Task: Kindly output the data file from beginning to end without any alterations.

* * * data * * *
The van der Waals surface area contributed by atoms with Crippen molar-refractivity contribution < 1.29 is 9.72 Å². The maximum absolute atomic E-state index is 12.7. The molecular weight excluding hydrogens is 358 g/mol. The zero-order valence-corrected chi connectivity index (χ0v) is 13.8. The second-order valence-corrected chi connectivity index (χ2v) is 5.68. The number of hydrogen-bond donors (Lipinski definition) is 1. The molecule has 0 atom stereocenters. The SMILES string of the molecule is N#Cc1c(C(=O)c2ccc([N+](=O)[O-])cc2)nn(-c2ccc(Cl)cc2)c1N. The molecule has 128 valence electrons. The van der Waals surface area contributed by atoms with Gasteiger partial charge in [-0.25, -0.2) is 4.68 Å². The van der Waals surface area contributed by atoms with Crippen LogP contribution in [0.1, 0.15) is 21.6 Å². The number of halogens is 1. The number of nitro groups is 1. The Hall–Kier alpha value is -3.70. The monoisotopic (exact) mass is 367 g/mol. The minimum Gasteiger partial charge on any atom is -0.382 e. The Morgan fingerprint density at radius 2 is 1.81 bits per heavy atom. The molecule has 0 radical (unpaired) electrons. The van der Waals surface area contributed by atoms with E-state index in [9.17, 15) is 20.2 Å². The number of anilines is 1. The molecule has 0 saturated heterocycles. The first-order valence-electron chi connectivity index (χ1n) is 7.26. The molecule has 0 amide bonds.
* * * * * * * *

The van der Waals surface area contributed by atoms with Crippen molar-refractivity contribution < 1.29 is 9.72 Å². The maximum absolute atomic E-state index is 12.7. The molecular weight excluding hydrogens is 358 g/mol. The zero-order valence-corrected chi connectivity index (χ0v) is 13.8. The second-order valence-corrected chi connectivity index (χ2v) is 5.68. The number of hydrogen-bond donors (Lipinski definition) is 1. The molecule has 0 atom stereocenters. The SMILES string of the molecule is N#Cc1c(C(=O)c2ccc([N+](=O)[O-])cc2)nn(-c2ccc(Cl)cc2)c1N. The molecule has 128 valence electrons. The van der Waals surface area contributed by atoms with Gasteiger partial charge in [-0.25, -0.2) is 4.68 Å². The van der Waals surface area contributed by atoms with Crippen LogP contribution in [0.1, 0.15) is 21.6 Å². The number of halogens is 1. The number of nitro groups is 1. The Hall–Kier alpha value is -3.70. The monoisotopic (exact) mass is 367 g/mol. The minimum Gasteiger partial charge on any atom is -0.382 e. The Morgan fingerprint density at radius 2 is 1.81 bits per heavy atom. The molecule has 0 radical (unpaired) electrons. The van der Waals surface area contributed by atoms with E-state index in [9.17, 15) is 20.2 Å². The number of anilines is 1. The molecule has 0 saturated heterocycles. The first-order valence-electron chi connectivity index (χ1n) is 7.26. The molecule has 0 amide bonds.